Risk management in fish: How cichlids prevent their young from being eaten
For a variety of reasons, many humans choose to adopt children. More surprisingly, adoption is fairly widespread in the animal kingdom, even though it would seem to counteract the basic premise of Darwin's theory of evolution, which suggests that animals should raise as many of their own offspring as possible. Understanding the rationale for adoption has challenged theorists for generations. Franziska Schaedelin and colleagues at the University of Veterinary Medicine, Vienna now describe a new approach to the problem. The scientists present findings that suggest parents of fish exchange young with other parents to reduce the chances that their entire brood will be predated. The results are published in the current issue of the journal Behavioral Ecology.
The phenomenon of adoption has taxed the minds of evolutionary scientists since Darwin first came up with his account of natural selection. According to Richard Dawkins's description, adoption is "a double whammy. Not only do you reduce, or at least fail to increase, your own reproductive success, but you improve someone else's." So why are animals apparently so willing to take care of young that are not related to them?
Franziska Schaedelin and colleagues at the Konrad Lorenz Institute of the University of Veterinary Medicine, Vienna now shed interesting light on the problem. The researchers are investigating a small cichlid fish that lives in Lake Tanganyika in southern Africa. The species is monogamous and pairs construct nesting caves to protect their eggs and fry from predators. By diving 12 meters to the lake floor, the scientists were able to collect DNA samples from over 350 parents and fry from over 30 nests. Sophisticated genetic techniques were then applied to investigate the parentage of fry in individual nests.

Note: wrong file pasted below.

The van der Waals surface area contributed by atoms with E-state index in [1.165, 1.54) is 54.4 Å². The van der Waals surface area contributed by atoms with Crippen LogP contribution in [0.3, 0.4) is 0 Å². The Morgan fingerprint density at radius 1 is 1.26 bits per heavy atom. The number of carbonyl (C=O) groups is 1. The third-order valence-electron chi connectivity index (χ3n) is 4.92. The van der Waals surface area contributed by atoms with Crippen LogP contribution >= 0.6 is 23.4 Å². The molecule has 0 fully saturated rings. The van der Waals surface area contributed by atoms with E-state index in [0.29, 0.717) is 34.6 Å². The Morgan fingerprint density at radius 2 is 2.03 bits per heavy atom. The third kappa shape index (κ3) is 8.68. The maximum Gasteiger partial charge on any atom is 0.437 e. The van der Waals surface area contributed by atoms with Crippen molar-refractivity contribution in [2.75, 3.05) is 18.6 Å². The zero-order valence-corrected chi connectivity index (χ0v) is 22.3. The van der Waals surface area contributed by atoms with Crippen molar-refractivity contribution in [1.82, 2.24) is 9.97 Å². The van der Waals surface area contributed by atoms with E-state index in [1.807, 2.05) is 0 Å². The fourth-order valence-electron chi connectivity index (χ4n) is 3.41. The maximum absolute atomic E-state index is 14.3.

Most nests were found to contain fry that were unrelated to both "parents", with some nests containing fry produced by several pairs of parents. Because the locations of the nests were known, the scientists were able to show that fry had been born in nests that were separated by less than one metre to over 40 metres from their adoptive nests. Although very small fry may be able to swim several metres to a new cave without being eaten, it is highly unlikely that they could travel much longer distances. Instead it is probable that they were carried to new nests in the mouths of their parents, a mode of transport that is known to occur in cichlids. Transporting the fry to fairly distant nests would ensure that some young are protected even if all the nests in the immediate neighbourhood are predated or destroyed, so it is easy to rationalize why parents should do this. But why should other fish be willing to adopt fry that are unrelated to them?
Schaedelin suggests that foster parents may accept unrelated fry as a way of diluting predation of their own offspring. If this is so, parents should adopt fry that are not larger than their own young, as smaller fry are known to be predated first. The researchers were indeed able to show that adopted fry were the same size as native fry within broods, although they were generally larger than fry that were not offered out for adoption. It seems that parents selectively allow unrelated fry to assimilate into their own broods while also delivering their fry for adoption by others.
Sharing the care of broods among different families thus represents a kind of insurance policy against the predation of a nest. Schaedelin summarizes the findings neatly: "in a species that is so highly predated, it must have been important to develop a strategy to ensure that at least some of the young survive. It seems that fish do this by not putting all their eggs (or young) in one basket."